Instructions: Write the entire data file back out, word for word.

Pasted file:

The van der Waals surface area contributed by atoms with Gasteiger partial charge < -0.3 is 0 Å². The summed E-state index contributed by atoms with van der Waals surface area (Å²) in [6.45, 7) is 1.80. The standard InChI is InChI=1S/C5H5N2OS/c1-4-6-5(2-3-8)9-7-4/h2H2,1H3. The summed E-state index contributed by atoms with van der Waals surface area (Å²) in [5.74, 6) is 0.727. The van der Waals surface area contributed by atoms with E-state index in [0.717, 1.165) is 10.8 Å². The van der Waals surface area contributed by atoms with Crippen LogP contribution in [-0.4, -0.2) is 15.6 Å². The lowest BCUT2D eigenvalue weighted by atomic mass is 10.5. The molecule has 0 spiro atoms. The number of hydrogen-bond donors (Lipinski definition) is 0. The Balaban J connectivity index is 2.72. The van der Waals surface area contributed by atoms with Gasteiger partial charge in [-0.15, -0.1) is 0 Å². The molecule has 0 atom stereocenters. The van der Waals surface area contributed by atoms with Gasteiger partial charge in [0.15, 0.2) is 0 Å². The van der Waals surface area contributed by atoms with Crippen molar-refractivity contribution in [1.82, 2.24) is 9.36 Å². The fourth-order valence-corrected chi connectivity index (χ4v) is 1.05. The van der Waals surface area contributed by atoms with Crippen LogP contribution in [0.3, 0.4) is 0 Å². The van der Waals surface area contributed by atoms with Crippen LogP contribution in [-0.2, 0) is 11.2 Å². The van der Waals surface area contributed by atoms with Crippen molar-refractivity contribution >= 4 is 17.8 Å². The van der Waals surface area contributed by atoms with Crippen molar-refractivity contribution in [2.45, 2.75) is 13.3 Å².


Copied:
The van der Waals surface area contributed by atoms with Gasteiger partial charge < -0.3 is 0 Å². The summed E-state index contributed by atoms with van der Waals surface area (Å²) in [6.45, 7) is 1.80. The standard InChI is InChI=1S/C5H5N2OS/c1-4-6-5(2-3-8)9-7-4/h2H2,1H3. The summed E-state index contributed by atoms with van der Waals surface area (Å²) in [5.74, 6) is 0.727. The van der Waals surface area contributed by atoms with E-state index in [0.717, 1.165) is 10.8 Å². The van der Waals surface area contributed by atoms with Crippen LogP contribution in [-0.4, -0.2) is 15.6 Å². The lowest BCUT2D eigenvalue weighted by atomic mass is 10.5. The molecule has 0 spiro atoms. The number of hydrogen-bond donors (Lipinski definition) is 0. The Balaban J connectivity index is 2.72. The van der Waals surface area contributed by atoms with Gasteiger partial charge in [-0.15, -0.1) is 0 Å². The molecule has 0 atom stereocenters. The van der Waals surface area contributed by atoms with Gasteiger partial charge in [0.15, 0.2) is 0 Å². The van der Waals surface area contributed by atoms with Crippen molar-refractivity contribution in [1.82, 2.24) is 9.36 Å². The fourth-order valence-corrected chi connectivity index (χ4v) is 1.05. The van der Waals surface area contributed by atoms with Crippen LogP contribution in [0.3, 0.4) is 0 Å². The van der Waals surface area contributed by atoms with Crippen LogP contribution in [-0.2, 0) is 11.2 Å². The van der Waals surface area contributed by atoms with Crippen molar-refractivity contribution >= 4 is 17.8 Å². The van der Waals surface area contributed by atoms with Crippen molar-refractivity contribution in [2.45, 2.75) is 13.3 Å².